BASKETBALLER Lauren Jackson’s profile has soared since carrying the Australian flag at the London Olympics.
When she is out in public it seems as though everybody wants a couple of moments of her time – a photo here, a photo there.
Not that she’s complaining; in fact, she welcomes the chance to speak with those who have supported her, but it is an eye opener to witness the public adoration first hand.
In the space of five minutes, two weeks ago outside Tilley’s Devine Cafe in Lyneham, she was approached by no fewer than five different groups wanting a moment with her. One group spotted her while driving past, found a park and shared a photographic moment.
I have seen many a high-profile male athlete storm off in similar circumstances, as though fans were a hindrance rather than part of the reason why they were able to carve out a living playing sport in the first place.
Lauren says she feels at ease being in Canberra. I guess it is a long way from the hype of the WNBA and the fishbowl that is the Olympics.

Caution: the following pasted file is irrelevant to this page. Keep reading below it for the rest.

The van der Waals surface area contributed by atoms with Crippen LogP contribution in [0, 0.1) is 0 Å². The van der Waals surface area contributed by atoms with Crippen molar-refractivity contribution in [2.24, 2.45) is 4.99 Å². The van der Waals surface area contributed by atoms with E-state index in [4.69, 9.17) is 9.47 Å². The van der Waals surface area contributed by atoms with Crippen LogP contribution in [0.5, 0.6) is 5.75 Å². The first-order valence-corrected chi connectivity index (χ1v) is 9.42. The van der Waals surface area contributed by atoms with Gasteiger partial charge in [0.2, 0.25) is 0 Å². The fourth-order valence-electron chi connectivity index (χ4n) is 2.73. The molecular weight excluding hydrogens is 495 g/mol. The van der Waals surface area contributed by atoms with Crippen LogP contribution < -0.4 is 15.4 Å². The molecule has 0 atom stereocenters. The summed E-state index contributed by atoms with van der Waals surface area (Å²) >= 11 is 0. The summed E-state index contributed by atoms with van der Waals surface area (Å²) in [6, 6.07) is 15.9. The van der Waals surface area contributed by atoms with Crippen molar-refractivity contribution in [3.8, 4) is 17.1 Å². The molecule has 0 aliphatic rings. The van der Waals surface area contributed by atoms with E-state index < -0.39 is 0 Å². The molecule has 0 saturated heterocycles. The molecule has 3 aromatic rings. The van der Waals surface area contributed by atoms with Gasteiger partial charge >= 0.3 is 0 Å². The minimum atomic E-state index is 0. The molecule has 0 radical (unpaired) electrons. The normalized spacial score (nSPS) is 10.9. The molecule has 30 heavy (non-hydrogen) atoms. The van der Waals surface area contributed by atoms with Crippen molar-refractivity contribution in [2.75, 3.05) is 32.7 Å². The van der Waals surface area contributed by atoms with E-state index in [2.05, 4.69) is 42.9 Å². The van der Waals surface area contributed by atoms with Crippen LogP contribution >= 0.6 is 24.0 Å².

I remember Michael Klim telling me when he was at the AIS that one of the good things about Canberra was the general acceptance of high-profile athletes and that most people didn’t go over the top at the sight of an Olympian.
Why has the sight of Lauren Jackson resulted in those barriers disappearing?
Is it because Canberra is more open to the idea of a champion female sportsperson? Is it because she is regarded by many as the world’s best female basketball player and she is considered one of our own?
She started at the AIS when she was 16 and has conquered the world. I think it is a combination of all three.
Given her trailblazing role in women’s sport, it’s no surprise she wants to become an activist for women’s issues, gender equality and the prevention of domestic violence once her basketball days are over.
She says she has about three years left in the game before she makes a decision on whether to continue, pending her body holding up.
While she is playing for the Canberra Capitals, we should make the most of it; she is a once-in-a-generation athlete.
WITH the ACT election behind us, it will be fascinating to see the outcome for sport.
There were plenty of promises made during the campaign; the $4 million promised for the sports hub at the University of Canberra was one of them.
Is the proposed new indoor stadium, replacing Canberra Stadium, going to gain momentum over the next four years and will the swimming pool at Molonglo be built? There is a consensus that we should build a pool capable of hosting major events and multiple sports. One thing is certain: there’s plenty of room out at Stromlo Forest Park.